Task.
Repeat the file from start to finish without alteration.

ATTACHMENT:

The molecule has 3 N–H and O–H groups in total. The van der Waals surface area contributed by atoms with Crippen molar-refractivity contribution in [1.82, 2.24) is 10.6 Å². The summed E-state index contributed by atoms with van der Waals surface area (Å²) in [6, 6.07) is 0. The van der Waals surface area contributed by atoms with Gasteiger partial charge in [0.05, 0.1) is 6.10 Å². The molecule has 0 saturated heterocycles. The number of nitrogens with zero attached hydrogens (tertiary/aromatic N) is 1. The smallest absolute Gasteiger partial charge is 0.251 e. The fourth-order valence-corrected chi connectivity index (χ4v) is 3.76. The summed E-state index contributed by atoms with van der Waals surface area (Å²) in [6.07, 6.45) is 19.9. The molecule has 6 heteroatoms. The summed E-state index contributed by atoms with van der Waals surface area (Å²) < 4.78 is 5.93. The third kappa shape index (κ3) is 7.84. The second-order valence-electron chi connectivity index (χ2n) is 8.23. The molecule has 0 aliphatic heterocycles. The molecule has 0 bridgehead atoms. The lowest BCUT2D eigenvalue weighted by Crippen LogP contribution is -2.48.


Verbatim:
The molecule has 3 N–H and O–H groups in total. The van der Waals surface area contributed by atoms with Crippen molar-refractivity contribution in [1.82, 2.24) is 10.6 Å². The summed E-state index contributed by atoms with van der Waals surface area (Å²) in [6, 6.07) is 0. The van der Waals surface area contributed by atoms with Gasteiger partial charge in [0.05, 0.1) is 6.10 Å². The molecule has 0 saturated heterocycles. The number of nitrogens with zero attached hydrogens (tertiary/aromatic N) is 1. The smallest absolute Gasteiger partial charge is 0.251 e. The fourth-order valence-corrected chi connectivity index (χ4v) is 3.76. The summed E-state index contributed by atoms with van der Waals surface area (Å²) in [6.07, 6.45) is 19.9. The molecule has 6 heteroatoms. The summed E-state index contributed by atoms with van der Waals surface area (Å²) < 4.78 is 5.93. The third kappa shape index (κ3) is 7.84. The second-order valence-electron chi connectivity index (χ2n) is 8.23. The molecule has 0 aliphatic heterocycles. The molecule has 0 bridgehead atoms. The lowest BCUT2D eigenvalue weighted by Crippen LogP contribution is -2.48.